Heritage Recipe: Aunt Eda’s Applesauce Cake

It’s raining again, so instead of going to the garden, I decided to clean and sort the freezer.  Before I start adding much this year, I want to be sure I know what I have left from last year.  I found a container of applesauce that I had frozen last fall—October 24th, the label read—“Cortland apples”.

Rainy day = comfort food.

Comfort food + applesauce = Aunt Eda’s Applesauce Cake!Aunt Eda's Applesauce Cake

Every so often, I like to turn to the family recipe collection my mom and I put together from last year’s reunion.  My mother had submitted the applesauce cake recipe; I remember it from days on the farm when I was small—she remembers it from days on her aunt’s farm.

It’s one of those recipes set down by cooks who measured by dashes and splashes; farm wives who knew the temperature of an oven by “feel” and used what ingredients they had on hand to feed their hungry families.

Here’s the recipe, exactly as written down for my mother:


1 cup sugar                                                            1 ½ cups applesauce

1 egg                                                                        1 tsp. cinnamon

½ cup butter                                                            ½ tsp. cloves

1-cup raisins                                                            2 tsp. soda dissolved in applesauce

2 cups flour

lemon extract

Bake in a moderate oven.


As you can see, there are a few things missing—things we take for granted with our “modern” recipes:

Do I mix everything together all at once?

How much lemon extract?

Moderate oven?

How long do I bake it?

What size pan?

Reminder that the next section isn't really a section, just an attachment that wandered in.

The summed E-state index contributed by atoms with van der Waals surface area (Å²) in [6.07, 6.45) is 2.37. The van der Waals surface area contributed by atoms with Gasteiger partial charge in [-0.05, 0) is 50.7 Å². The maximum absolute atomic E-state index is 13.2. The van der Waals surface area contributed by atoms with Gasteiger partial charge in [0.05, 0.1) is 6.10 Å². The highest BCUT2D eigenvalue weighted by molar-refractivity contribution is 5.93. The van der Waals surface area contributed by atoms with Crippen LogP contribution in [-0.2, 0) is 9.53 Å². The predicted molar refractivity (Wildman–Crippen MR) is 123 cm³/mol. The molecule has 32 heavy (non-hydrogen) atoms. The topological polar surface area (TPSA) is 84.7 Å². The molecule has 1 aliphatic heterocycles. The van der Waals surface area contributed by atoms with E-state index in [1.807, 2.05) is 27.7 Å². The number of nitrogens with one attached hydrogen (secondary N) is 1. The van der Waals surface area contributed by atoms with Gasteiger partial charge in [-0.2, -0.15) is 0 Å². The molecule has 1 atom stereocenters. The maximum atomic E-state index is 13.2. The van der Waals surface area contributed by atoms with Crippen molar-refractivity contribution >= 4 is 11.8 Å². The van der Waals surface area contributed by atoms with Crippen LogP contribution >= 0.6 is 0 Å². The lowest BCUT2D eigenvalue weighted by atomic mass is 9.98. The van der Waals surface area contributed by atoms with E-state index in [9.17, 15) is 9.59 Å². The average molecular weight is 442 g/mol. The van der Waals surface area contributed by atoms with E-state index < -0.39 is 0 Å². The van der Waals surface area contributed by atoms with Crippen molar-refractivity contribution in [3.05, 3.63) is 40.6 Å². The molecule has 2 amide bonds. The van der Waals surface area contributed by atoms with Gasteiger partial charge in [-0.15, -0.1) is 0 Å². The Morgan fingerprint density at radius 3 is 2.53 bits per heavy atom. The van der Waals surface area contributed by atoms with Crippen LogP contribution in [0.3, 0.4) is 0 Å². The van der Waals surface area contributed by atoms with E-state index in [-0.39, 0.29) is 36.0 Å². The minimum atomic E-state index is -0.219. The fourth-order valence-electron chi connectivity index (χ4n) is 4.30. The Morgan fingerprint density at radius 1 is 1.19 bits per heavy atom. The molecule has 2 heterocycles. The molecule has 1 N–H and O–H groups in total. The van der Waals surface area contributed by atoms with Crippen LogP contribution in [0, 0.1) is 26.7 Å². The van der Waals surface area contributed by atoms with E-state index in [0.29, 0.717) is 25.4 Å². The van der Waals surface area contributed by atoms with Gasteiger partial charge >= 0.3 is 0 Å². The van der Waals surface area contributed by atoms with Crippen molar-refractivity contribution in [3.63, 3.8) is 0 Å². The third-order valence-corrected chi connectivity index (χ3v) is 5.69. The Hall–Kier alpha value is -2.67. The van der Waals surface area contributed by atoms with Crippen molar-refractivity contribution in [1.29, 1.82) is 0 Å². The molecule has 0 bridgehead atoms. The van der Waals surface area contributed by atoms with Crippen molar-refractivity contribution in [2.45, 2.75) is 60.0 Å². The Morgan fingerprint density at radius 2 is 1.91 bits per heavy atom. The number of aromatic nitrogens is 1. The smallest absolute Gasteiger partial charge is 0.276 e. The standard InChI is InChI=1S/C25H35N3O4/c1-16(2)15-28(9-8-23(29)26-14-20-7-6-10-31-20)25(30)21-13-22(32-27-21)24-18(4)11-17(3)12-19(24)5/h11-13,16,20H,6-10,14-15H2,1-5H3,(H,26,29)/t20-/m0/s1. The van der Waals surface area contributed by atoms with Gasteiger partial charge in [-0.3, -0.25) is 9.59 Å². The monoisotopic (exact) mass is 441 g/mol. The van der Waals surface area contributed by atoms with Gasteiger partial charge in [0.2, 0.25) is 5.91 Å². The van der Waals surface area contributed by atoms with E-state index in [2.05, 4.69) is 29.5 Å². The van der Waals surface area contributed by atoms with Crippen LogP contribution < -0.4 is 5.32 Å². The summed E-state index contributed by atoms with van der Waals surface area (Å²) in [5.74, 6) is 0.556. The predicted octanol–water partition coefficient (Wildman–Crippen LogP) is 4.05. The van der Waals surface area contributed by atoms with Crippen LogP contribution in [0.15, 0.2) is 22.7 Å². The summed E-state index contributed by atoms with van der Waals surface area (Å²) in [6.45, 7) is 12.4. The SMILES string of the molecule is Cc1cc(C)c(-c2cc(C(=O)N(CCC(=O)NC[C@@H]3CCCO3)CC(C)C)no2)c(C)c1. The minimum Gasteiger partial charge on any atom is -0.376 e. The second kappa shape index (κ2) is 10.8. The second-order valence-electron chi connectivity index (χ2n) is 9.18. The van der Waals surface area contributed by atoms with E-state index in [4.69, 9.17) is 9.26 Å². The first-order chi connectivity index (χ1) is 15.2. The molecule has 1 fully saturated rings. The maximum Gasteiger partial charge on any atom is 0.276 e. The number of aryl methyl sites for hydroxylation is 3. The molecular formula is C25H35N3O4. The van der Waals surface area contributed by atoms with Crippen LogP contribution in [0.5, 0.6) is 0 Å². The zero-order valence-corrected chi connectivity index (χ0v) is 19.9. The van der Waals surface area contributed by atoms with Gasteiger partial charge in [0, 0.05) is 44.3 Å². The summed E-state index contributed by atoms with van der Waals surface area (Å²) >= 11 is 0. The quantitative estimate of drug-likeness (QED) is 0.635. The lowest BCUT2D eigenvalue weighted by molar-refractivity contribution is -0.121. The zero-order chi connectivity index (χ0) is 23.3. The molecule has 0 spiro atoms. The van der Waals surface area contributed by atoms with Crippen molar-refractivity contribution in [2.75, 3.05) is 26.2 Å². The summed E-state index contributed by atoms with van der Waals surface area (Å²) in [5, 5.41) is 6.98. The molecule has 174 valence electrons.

I could have asked my mom—and I did ask her what size pan she used, but her answer wasn’t all that satisfactory—she said it depended how thick I wanted the cake to be!

So, I set the ingredients out and mixed things up the way I usually do. Aunt Eda's Applesauce Cake

First, I beat the sugar and butter together and added the egg.

I stirred the soda into the applesauce – and watched it rise to the top of the measuring cup!Aunt Eda's Applesauce Cake

Then, I mixed the dry ingredients together, and added them to the creamed mixture in the bowl.  I stirred in the applesauce and added ¼ teaspoon lemon extract. (That turned out to be just about right.)

I measured the raisins, and of course, didn’t have quite enough, so I finished filling the cup with dried cranberries, and folded them into the batter. Aunt Eda's Applesauce Cake

I have a great 9 x 9 pan that I use for coffee cakes – it’s a bit deeper than most pans.Aunt Eda's Applesauce Cake  I poured the batter into this pan, and put it into a preheated 350-degree oven.  Moderate = 350, to me.

I baked the cake for 30 minutes, and tested it with a toothpick.  The center was still unbaked, so I stuck the cake back in the oven for another 15 minutes, tested again and it was done.  (Note to self: Make note on recipe to bake at 350 for 45 minutes.)

By this time, my husband had followed his nose into the kitchen.  The combination of applesauce, spices and dried fruits does make a kitchen smell pretty fine!  As soon as it had cooled enough to cut, he tested the cake and pronounced it good….although he said that just one piece probably wasn’t enough to tell for sure!Aunt Eda's Applesauce Cake

It’s an easy cake to make, and tastes best warm from the oven with a cold glass of milk. If there’s some left, it does store well.

Now—what can I do with the bag of cranberries and package of last year’s rhubarb that I also found while sorting the freezer?


This post is part of :

“Tasty Traditions”, Thursday Favorite Things from Katherine’s Corner,  The HomeAcre Hop, Simple Saturdays Blog Hop, and Create It Thursday.
1840 Farm

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